ng to want to be entertained and stay awake longer). Have already received the first set of beta-comments and will be sorting through them next week, and I’m feeling generally good about where this book is right now. Have to enjoy the good creative energy when you have it!

Wrote and submitted three essays this month. One has been accepted (pending publication at a great venue, can reveal next month) and two being reviewed. It’s nice to work on the shorter stuff while waiting for the next step on the longer.

 

Life, Etc

 

Baby birds in the nest outside: 4

Ball games attended: 2 (with more on the way)

Bugs swatted: 20,000

Average steps/day: 3,500 (will work back up to 10,000 eventually!)

Number of days that went too quickly this month: 31

Pairs of new pairs of glasses (first time in five years): 1

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(They’re very Velma, I think. I’m a fan)

April Wrap-Up (With Baby Pics)

Reading and Writing Wrap Up

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Late season snow leaves us all a little confused

  • Books read this month: Mouse and the Motorcycle series with the kiddos)
  • Best reasons to stay inside and read this month: TERRIBLE WEATHER! I don’t know where all of you are located, but we had snow all the way until the third week of April this month!
  • Best of the monthThe Hearts Invisible Furies without a doubt. In fact, it’s one of the best books I’ve read this year so far. I think it might be one of those books I can’t bear to reread because of how tenderly it hit me the first time, but we’ll see.
  • Books in progress:  3. I’m so close to upping my reading figure, but I’ll be honest. It was a busy month!
  • Revision work done this month on the WIP: some good progress, but not quite to draft 2 yet! I’m trying to get things polished enough to send a draft of this retelling rom-com to my beta readers, but it’s taking a little more time than I anticipated. It’s tricky to get in the mood to revise something light. Now that my school year is finished and I’m on leave all summer, hopefully I can turn to finishing it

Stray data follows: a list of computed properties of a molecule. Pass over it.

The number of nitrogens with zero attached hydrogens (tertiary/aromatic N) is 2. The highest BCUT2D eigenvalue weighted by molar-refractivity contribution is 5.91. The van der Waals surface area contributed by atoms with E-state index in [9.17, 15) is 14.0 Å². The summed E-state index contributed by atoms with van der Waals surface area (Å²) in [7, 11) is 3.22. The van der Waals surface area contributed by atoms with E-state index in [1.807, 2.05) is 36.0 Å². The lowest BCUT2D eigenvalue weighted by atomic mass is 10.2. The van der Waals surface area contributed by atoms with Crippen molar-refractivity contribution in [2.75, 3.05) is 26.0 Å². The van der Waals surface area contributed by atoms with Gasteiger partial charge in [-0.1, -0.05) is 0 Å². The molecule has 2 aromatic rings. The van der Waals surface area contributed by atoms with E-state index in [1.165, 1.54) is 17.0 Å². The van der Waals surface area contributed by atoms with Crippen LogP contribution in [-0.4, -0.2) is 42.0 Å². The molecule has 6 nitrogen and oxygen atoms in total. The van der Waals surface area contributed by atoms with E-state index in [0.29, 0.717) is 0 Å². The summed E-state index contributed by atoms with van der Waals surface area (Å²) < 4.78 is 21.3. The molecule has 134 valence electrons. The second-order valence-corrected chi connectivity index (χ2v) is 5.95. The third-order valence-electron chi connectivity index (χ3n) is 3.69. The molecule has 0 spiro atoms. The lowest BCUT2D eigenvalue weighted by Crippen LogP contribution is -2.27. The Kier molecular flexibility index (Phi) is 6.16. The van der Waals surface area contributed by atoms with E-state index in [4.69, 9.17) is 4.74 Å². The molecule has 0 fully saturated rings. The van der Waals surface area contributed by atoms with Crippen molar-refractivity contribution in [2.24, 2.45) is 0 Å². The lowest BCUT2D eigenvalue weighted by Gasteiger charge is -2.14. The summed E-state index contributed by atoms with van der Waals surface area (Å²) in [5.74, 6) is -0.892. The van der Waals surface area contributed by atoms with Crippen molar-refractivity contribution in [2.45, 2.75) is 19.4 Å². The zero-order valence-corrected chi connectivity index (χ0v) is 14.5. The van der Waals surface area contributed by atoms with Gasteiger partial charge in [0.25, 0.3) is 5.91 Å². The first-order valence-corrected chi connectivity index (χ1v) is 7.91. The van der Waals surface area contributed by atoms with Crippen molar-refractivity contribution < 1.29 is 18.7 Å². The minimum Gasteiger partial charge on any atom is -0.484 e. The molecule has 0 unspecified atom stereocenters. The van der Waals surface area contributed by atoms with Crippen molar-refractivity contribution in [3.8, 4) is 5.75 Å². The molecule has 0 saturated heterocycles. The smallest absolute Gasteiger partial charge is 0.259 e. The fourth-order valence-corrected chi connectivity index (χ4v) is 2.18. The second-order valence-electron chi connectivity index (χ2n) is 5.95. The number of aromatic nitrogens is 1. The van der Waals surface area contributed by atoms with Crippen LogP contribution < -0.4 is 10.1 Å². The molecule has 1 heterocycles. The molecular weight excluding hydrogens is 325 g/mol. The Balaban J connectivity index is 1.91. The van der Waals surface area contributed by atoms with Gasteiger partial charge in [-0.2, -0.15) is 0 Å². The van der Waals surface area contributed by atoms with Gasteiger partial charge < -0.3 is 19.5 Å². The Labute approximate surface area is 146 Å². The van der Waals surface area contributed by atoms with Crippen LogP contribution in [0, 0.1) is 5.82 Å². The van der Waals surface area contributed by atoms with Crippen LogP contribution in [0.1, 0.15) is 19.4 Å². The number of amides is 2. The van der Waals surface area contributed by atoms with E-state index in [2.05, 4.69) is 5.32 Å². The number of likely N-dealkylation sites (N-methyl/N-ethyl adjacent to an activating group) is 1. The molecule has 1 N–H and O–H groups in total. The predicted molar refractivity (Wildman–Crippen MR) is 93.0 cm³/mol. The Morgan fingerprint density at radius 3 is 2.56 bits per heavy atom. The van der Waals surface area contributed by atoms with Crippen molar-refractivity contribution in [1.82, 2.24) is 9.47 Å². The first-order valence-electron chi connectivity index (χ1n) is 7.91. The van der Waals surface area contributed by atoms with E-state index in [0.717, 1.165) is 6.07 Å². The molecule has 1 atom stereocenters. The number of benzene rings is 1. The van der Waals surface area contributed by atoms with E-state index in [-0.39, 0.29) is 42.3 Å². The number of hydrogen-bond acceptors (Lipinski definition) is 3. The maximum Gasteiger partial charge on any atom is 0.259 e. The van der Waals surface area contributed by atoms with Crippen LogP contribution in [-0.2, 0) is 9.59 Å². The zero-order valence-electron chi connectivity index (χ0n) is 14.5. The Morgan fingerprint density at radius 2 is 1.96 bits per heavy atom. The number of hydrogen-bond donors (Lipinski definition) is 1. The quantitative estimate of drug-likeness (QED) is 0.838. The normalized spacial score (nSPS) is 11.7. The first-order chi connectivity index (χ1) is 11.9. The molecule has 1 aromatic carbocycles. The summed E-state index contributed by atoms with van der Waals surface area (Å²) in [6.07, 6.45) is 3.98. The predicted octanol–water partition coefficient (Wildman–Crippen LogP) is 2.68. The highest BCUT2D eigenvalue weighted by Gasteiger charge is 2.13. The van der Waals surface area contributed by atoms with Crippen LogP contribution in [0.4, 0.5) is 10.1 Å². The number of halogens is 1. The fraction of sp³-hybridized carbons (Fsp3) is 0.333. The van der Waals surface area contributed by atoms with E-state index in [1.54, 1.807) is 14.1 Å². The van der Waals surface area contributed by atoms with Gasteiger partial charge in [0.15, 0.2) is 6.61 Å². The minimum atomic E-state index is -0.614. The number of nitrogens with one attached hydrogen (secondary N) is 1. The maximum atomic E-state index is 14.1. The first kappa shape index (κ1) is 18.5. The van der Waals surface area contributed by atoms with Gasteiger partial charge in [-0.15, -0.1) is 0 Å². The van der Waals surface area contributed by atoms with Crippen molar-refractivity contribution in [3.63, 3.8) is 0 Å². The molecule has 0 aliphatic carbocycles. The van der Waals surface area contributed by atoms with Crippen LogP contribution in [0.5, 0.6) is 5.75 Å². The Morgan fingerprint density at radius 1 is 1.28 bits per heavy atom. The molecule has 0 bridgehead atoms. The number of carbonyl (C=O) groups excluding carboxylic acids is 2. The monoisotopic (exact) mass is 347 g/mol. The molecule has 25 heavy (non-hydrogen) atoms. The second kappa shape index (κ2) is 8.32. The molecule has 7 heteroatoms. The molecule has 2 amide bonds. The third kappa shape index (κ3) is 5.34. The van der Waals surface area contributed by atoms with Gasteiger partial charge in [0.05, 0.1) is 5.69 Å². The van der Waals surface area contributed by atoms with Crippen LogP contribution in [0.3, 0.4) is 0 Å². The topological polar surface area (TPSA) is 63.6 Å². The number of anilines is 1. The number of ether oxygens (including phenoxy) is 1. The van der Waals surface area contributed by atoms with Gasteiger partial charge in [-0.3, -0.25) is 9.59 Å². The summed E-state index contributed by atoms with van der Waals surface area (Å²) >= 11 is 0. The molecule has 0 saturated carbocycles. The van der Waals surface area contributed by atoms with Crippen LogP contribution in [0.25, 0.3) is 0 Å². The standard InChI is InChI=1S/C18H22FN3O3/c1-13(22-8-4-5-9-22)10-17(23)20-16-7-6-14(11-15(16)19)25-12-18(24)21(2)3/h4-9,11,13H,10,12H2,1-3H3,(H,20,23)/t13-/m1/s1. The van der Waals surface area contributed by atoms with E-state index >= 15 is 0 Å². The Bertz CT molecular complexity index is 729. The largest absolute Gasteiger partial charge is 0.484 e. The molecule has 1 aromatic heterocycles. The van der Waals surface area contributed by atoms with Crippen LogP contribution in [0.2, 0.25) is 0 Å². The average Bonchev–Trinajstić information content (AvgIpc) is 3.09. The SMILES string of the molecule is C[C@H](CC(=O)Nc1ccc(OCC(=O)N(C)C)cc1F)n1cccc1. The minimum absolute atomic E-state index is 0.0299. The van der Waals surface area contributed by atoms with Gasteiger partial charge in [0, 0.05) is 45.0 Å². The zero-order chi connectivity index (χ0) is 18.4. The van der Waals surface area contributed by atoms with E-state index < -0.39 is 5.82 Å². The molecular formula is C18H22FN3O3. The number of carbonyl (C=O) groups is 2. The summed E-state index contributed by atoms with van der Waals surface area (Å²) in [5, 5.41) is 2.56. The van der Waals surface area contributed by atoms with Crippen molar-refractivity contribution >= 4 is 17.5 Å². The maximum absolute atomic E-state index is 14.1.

Life Wrap Up (aka, why I got so little done this month)

  • Hours of prep work done to prepare for maternity leave, just in case: 50+
  • Baby pajamas washed and ooh-ed over: 12
  • Freezer meals prepped: 10
  • Days of pre-labor that sent me to the hospital twice: 5
  • Most miles walked in one day to try and convince baby to come out: 7
  • Pounds of perfection, finally here: 6 1/2IMG_0375

 

2017 Wrap Up

Reading Wrap-Up:

 

Nonfiction and Memoir:

Total read: 23

Best of the year: Hunger by Roxane Gay, Killers of the Flower Moon by David Grann, Furiously Happy by Jenny Lawson

Graphic Novels/Memoirs:

Total read: 9

Best of the year: John Lewis’s March trilogy and Pashmina by Nidhi Chanani

SciFi/Fantasy Reads:

Total read: 35

Best of the year: La Belle Savauge by Philip Pullman, N.K. Jemisin’s Broken Earth trilogy, and The Collapsing Empire by John Scalzi

Contemporary Fiction

Total read: a lot– most of my stack

Best of the year: Pachinko by Min Jin Lee, Little Fires Everywhere by Celeste Ng, Eleanor Oliphant is Completely Fine by Gail Honeyman, and The Animators by Kayla Rae Whitaker

General reading wrap up:

2017 in books

A-Z challenge: 25/26 (could have tried harder to finish this one! X, you defeated me this time.)

Goodreads challenge: read 157/125 books– very pleased with this!

ARCs reviewed this year: 32

Favorite reading thing done #1: gave recommendations on Twitter and Facebook based on last food ate and color wearing, and got a chance to rec my favorite books of the year!

Favorite reading thing done #2: got a chance to interview the author of The Book of the Unnamed Midwife (a great, great book)

Writing Wrap-Up

Long stuff:

  • Words written on book-length stuff: over 100k
  • Full books finished: 1 (then edited significantly!)
  • NaNoWriMo project: won NaNo, and book from that project in progress. Hope to finish draft zero by the end of January!

Short stuff:

This was my most productive publishing year yet, so a few highlights:

Had the immense privilege this year to publish in a few outlets that I absolutely adore: The Rumpus to talk about ash trees and politics and Electric Lit, where my Wonder Woman history piece found a home.

I had a strange humor piece about airplanes published in Higgs Weldon, and wrote about parenthood and cry rooms for US Catholic. 

I’ve been challenging myself to write and submit more, and have a few things pending for publication that I’m excited to announce.

Life, Etc.

2017 kicked me in the pants, like it did to many that I know.

Some things I’m grateful for at the end of it:

  • family who keeps me on my toes (even with bouts of lice, colds, and constant “Why?” questioning)
  • friends that will share fried pickles, stories, tears, and laughter
  • a great job the challenges me daily
  • a tougher shell, but a better ear for criticism
  • hope for the future

2018
Sarah Scribbles, 12/31/17, Sarah Andersen

Here’s to a good 2018, my friends.